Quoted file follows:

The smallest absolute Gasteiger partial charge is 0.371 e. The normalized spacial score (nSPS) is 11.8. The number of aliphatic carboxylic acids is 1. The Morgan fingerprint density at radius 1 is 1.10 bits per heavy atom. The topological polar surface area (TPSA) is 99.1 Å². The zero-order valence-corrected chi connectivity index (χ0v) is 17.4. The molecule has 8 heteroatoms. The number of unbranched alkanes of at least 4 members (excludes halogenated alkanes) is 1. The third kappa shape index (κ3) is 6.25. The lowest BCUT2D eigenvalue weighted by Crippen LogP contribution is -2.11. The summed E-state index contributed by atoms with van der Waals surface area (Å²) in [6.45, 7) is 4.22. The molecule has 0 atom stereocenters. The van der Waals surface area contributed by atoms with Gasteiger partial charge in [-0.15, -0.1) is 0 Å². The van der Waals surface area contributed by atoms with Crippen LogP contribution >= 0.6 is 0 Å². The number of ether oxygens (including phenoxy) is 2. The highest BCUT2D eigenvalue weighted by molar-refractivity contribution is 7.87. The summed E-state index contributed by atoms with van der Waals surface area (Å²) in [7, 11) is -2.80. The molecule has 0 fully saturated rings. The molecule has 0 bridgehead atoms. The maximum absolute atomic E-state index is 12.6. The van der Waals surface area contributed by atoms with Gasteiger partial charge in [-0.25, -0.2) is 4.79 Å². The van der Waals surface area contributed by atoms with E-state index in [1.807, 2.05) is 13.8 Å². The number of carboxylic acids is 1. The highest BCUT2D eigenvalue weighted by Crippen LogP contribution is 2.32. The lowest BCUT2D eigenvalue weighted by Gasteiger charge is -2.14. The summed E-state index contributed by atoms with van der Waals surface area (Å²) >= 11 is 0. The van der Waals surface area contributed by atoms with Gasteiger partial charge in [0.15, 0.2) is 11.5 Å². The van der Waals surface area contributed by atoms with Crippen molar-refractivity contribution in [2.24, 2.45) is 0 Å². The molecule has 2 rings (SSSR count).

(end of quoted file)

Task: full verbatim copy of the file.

The smallest absolute Gasteiger partial charge is 0.371 e. The normalized spacial score (nSPS) is 11.8. The number of aliphatic carboxylic acids is 1. The Morgan fingerprint density at radius 1 is 1.10 bits per heavy atom. The topological polar surface area (TPSA) is 99.1 Å². The zero-order valence-corrected chi connectivity index (χ0v) is 17.4. The molecule has 8 heteroatoms. The number of unbranched alkanes of at least 4 members (excludes halogenated alkanes) is 1. The third kappa shape index (κ3) is 6.25. The lowest BCUT2D eigenvalue weighted by Crippen LogP contribution is -2.11. The summed E-state index contributed by atoms with van der Waals surface area (Å²) in [6.45, 7) is 4.22. The molecule has 0 atom stereocenters. The van der Waals surface area contributed by atoms with Gasteiger partial charge in [-0.15, -0.1) is 0 Å². The van der Waals surface area contributed by atoms with Crippen LogP contribution >= 0.6 is 0 Å². The number of ether oxygens (including phenoxy) is 2. The highest BCUT2D eigenvalue weighted by molar-refractivity contribution is 7.87. The summed E-state index contributed by atoms with van der Waals surface area (Å²) in [7, 11) is -2.80. The molecule has 0 fully saturated rings. The molecule has 0 bridgehead atoms. The maximum absolute atomic E-state index is 12.6. The van der Waals surface area contributed by atoms with Gasteiger partial charge in [-0.25, -0.2) is 4.79 Å². The van der Waals surface area contributed by atoms with E-state index in [1.807, 2.05) is 13.8 Å². The number of carboxylic acids is 1. The highest BCUT2D eigenvalue weighted by Crippen LogP contribution is 2.32. The lowest BCUT2D eigenvalue weighted by Gasteiger charge is -2.14. The summed E-state index contributed by atoms with van der Waals surface area (Å²) >= 11 is 0. The van der Waals surface area contributed by atoms with Gasteiger partial charge in [0.15, 0.2) is 11.5 Å². The van der Waals surface area contributed by atoms with Crippen molar-refractivity contribution in [2.24, 2.45) is 0 Å². The molecule has 2 rings (SSSR count).